Overview: If you’ve got budding chefs in your family, the most trusted names in cooking offer rich resources for them and for you. The Food Network, America’s Test Kitchen, and PBS are among the best choices for recipes and cooking science for kids.
Cooking is both fun and a useful life skill, and in recent years, some great resources have been developed specifically for kids. Yet like everything else on the internet, finding a trusted source can be difficult. Here are three sites we like, with guidance on finding more.
1. America’s Test Kitchen
America’s Test Kitchen, or ATK as it’s known to fans, is strongly focused on the science of food. Viewers learn how to prepare a recipe as well as the reasons why that recipe works better than others.
Its kids’ site, though, is where it really shines. ATK not only offers recipes kids can easily prepare with minimal help from adults, but science activities as well — ingredient tips, quizzes, educational articles, and a lot more. Even if you don’t have an aspiring chef in the family, you may want to keep it in your bookmarks for rainy days when you’re short of crafting ideas.
ATK also has a show on PBS available on streaming platforms for families to watch, as well as a magazine, Cook’s Country, that’s fairly well rounded and geared toward older readers. We recommend watching on a tablet to make it easy to cook along.
2. Cooking With Kids from PBS
PBS Kids is one of the most respected educational brands out there, and this extends to their cooking site. Unlike ATK, this is specifically a recipe site, with hundreds of recipes to try out from cuisines around the world, sorted under a “Cooking With Kids” theme.
Probably the most useful feature sits at the top of the site. PBS offers a recipe guide that you can easily click through to find ideas for young chefs, which can be sorted by course, occasion, type of cuisine, and theme.
Some recipes require the help of an adult, especially if younger kids are looking for something to cook. And some recipes have ingredients that may challenge younger palates. But for kids who have a strong interest in cooking, it’s a site that will grow with their passion.
3. Food Network’s Cooking With Kids
Straddling the line between serious cooking and the fun crafts-style food you’ll see on Instagram, Food Network’s kids page is useful for both rainy days and teaching the life skills kids need. The site itself is a mix of kid-friendly recipes, articles for parents about better food choices in a world full of snacks, cute food ideas, and articles on teaching basic cookery like knife skills. It’s one of the more video-oriented sites, making it useful if you like to cook along.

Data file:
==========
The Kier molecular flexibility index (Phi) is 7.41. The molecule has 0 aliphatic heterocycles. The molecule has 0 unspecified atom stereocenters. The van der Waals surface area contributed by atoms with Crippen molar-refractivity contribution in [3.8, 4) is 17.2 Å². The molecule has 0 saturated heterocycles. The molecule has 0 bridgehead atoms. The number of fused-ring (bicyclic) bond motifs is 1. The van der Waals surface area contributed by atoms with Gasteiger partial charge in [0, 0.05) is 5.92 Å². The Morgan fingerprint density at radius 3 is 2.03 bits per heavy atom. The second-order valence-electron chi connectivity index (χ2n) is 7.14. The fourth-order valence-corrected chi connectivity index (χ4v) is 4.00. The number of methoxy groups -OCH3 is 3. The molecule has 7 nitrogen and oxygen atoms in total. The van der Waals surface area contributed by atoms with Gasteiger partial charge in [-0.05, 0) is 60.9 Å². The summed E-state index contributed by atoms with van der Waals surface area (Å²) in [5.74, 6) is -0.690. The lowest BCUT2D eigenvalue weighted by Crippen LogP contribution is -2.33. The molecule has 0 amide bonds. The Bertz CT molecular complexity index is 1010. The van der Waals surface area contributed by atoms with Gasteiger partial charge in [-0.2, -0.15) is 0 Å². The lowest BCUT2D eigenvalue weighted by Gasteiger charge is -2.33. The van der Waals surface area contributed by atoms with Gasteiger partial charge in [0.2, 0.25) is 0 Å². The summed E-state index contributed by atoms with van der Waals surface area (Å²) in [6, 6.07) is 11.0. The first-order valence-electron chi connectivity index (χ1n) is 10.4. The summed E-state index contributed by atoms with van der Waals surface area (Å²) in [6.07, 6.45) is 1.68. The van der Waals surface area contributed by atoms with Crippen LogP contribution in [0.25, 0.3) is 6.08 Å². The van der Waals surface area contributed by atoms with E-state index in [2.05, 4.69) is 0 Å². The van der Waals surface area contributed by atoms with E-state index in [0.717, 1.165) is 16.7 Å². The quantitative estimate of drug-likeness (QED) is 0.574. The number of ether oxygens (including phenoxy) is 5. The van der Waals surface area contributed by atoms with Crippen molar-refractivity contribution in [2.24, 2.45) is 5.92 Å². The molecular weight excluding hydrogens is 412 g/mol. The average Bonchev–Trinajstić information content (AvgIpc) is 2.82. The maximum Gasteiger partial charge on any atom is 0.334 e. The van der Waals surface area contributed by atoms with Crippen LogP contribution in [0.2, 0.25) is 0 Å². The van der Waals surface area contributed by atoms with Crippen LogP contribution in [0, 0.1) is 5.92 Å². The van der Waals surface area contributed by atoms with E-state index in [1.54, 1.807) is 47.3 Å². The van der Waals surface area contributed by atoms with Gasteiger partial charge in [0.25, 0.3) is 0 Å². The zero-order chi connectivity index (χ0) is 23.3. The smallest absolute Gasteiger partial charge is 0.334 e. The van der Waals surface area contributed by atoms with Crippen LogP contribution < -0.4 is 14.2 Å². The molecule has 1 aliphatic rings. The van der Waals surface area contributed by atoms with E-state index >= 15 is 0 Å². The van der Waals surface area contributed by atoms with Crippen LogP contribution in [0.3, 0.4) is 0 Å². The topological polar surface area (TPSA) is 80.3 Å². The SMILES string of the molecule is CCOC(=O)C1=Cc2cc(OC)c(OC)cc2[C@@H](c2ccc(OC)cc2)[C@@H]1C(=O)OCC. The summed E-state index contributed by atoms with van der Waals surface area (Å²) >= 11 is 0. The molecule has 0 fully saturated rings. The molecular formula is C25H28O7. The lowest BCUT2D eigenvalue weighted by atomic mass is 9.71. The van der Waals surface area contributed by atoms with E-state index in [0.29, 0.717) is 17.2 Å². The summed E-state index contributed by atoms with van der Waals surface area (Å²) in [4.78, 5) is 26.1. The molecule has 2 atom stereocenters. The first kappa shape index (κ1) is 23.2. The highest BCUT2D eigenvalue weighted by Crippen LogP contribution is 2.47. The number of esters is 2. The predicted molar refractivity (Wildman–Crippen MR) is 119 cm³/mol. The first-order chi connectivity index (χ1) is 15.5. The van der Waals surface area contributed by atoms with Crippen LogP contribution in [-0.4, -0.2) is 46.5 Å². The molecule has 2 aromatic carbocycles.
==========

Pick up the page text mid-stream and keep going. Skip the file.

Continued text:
For the Truly Obsessed
If your family would like to go deeper into the world of cooking for kids, we recommend looking for kid-friendly cooking classes online, such as these recommendations from Spruce Eats. YouTube can also be a useful source of information, but remember that YouTube is driven by clicks and gimmicks. It may be hard to separate the caviar from the crumbs.
If you choose to explore YouTube’s cooking channels, we recommend using parental controls and teaching kids what they need to know to stay safe on the site.
Screen Time Has Your Back
At Screen Time, we want to help you guide your kids toward better digital decisions. The internet is a rich resource for educational content, wholesome entertainment, and family fun, and we’ll help you find them. But we also know that unhealthy content and too much screen time can be harmful to kids.
Our goal is to help families find the digital sweet spot — the right balance of screen time and time spent doing other healthy activities, like pursuing hobbies and exploring the outdoors. We offer parental monitoring software to help families find that balance because we know that busy parents can often use a helping hand.